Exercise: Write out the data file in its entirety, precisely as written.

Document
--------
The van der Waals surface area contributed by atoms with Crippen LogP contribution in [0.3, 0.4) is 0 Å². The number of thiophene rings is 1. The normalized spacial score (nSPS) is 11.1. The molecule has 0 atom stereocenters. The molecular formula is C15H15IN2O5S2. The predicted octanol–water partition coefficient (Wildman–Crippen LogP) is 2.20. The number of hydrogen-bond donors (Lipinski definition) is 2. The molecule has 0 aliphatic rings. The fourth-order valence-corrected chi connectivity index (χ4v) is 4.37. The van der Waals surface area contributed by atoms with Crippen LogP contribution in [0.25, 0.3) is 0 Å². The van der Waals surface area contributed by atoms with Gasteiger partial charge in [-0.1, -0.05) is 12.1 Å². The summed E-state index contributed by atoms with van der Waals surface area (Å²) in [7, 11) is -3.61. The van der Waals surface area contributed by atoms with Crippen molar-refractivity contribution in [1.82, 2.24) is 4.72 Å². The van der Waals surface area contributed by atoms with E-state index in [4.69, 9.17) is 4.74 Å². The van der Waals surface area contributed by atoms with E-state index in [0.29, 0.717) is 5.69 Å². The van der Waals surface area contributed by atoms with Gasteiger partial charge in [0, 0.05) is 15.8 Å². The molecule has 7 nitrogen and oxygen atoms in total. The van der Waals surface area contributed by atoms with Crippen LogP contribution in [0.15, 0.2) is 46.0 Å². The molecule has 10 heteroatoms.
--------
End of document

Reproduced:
The van der Waals surface area contributed by atoms with Crippen LogP contribution in [0.3, 0.4) is 0 Å². The number of thiophene rings is 1. The normalized spacial score (nSPS) is 11.1. The molecule has 0 atom stereocenters. The molecular formula is C15H15IN2O5S2. The predicted octanol–water partition coefficient (Wildman–Crippen LogP) is 2.20. The number of hydrogen-bond donors (Lipinski definition) is 2. The molecule has 0 aliphatic rings. The fourth-order valence-corrected chi connectivity index (χ4v) is 4.37. The van der Waals surface area contributed by atoms with Crippen LogP contribution in [0.25, 0.3) is 0 Å². The van der Waals surface area contributed by atoms with Gasteiger partial charge in [-0.1, -0.05) is 12.1 Å². The summed E-state index contributed by atoms with van der Waals surface area (Å²) in [7, 11) is -3.61. The van der Waals surface area contributed by atoms with Crippen molar-refractivity contribution in [1.82, 2.24) is 4.72 Å². The van der Waals surface area contributed by atoms with E-state index in [4.69, 9.17) is 4.74 Å². The van der Waals surface area contributed by atoms with E-state index in [0.29, 0.717) is 5.69 Å². The van der Waals surface area contributed by atoms with Gasteiger partial charge in [0, 0.05) is 15.8 Å². The molecule has 7 nitrogen and oxygen atoms in total. The van der Waals surface area contributed by atoms with Crippen LogP contribution in [0.15, 0.2) is 46.0 Å². The molecule has 10 heteroatoms.